For most of Barack Obama’s first term, Jeh Johnson was the top lawyer at the Pentagon and a behind-the-scenes thinker grappling with the thorniest legal issues of the war on terrorism confronted by the administration: Can American citizens suspected of terrorism be targeted for lethal drone strikes outside active battlefields? (Yes, under certain circumstances, he counselled.) Can the President maintain full military participation in the NATO-led air war in Libya beyond 60 days without authorization by Congress? (No, he argued, but was overruled.) Should the U.S. military lift its ban on gays and lesbians serving openly in the military? (Full speed ahead, he recommended.)
This month, the President nominated the 56-year-old New Yorker to the cabinet job with arguably the biggest significance to Canada: Secretary of Homeland Security.
If confirmed by the U.S. Senate, Johnson will lead the sprawling department created in response to the attacks of Sept. 11, 2001, whose purview includes border security, customs enforcement, immigration, infrastructure protection, transportation security, cybersecurity and disaster response, among others. In addition, many policies of the U.S. government—from agricultural inspections to transportation regulations—are interpreted and enforced at the border by the Department of Homeland Security (DHS).
In short, Johnson will wield substantial power to facilitate or frustrate the $680-billion of annual trade between Canada and the U.S.; the 400,000 people who cross the border each day; and the one in seven Canadian jobs that depend on cross-border trade.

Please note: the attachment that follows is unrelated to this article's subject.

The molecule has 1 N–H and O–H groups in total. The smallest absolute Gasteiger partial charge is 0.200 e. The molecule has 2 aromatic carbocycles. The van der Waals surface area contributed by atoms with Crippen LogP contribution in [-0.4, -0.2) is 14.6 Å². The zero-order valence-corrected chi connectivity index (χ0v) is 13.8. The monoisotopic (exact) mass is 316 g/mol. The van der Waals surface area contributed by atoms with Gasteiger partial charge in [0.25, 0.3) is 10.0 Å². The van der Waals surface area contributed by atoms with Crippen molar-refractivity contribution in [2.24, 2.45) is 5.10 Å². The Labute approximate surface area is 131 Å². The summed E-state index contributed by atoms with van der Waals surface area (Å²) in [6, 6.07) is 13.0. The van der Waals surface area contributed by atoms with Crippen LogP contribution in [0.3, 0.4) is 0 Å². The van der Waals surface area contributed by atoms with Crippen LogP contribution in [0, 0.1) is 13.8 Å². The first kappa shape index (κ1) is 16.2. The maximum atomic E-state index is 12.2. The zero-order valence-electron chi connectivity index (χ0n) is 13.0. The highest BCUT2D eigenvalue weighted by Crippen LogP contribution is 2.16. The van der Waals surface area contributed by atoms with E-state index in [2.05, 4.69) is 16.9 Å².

And herein lies the challenge for Canada: DHS has an outsized economic impact on Canadians—but a mandate and a mindset focused on security, not commerce.
For more than a decade, successive Canadian governments have looked for ways to streamline the accumulating rules and procedures that add time and cost to North America’s integrated business environment. The latest effort has been the Beyond the Border agreement between Stephen Harper and Obama, which, like its predecessors (anyone remember the Smart Border Accords? The Security and Prosperity Partnership?), has met with mixed, incremental success.
If the Senate confirms him, Johnson’s arrival to take the reins from former secretary Janet Napolitano, who resigned in September to take over the University of California, may be an opportunity for Ottawa and Washington to jump-start the agenda of reducing reducing land-border costs—in order to keep up with the push for free-trade deals with overseas regions, such as Canada’s newly signed agreement with the European Union and the ongoing Trans-Pacific Partnership with various countries in Asia.
“We are faced with a border management at the land border that is more expensive and more uncertain than we’ve ever had before,” said Birgit Matthiesen, Washington representative for the Canadian Manufacturers and Exporters. “The result is cargo coming into North America in direct competition with U.S. and Canadian companies at a lower cost and higher speed.”
One question is what mindset Johnson brings to the job. His background in national security brings to mind former DHS secretary Michael Chertoff, a former prosecutor and judge, who was perceived by some Canadian officials as giving trade issues a backseat to security concerns. Johnson also lacks the executive management experience of two predecessors who had been former state governors—Napolitano of Arizona, and Tom Ridge of Pennsylvania.
But Johnson’s unique background could bring a different set of insights and skills to the table.
“I’m excited about this appointment because of his experience in the Pentagon. He would know better than almost anyone else the unique and special nature of the security collaboration with Canada,” said Scotty Greenwood, senior adviser to the Canadian-American Business Council. The two countries jointly run the North American Aerospace Defence Command (NORAD) and the bilateral Permanent Joint Board on Defense. They share intelligence and co-operate on counterterrorism, laying a foundation for trust, she said. “That is something that none of his predecessors had. This nominee knows it in his bones—he doesn’t have to get briefed on it.”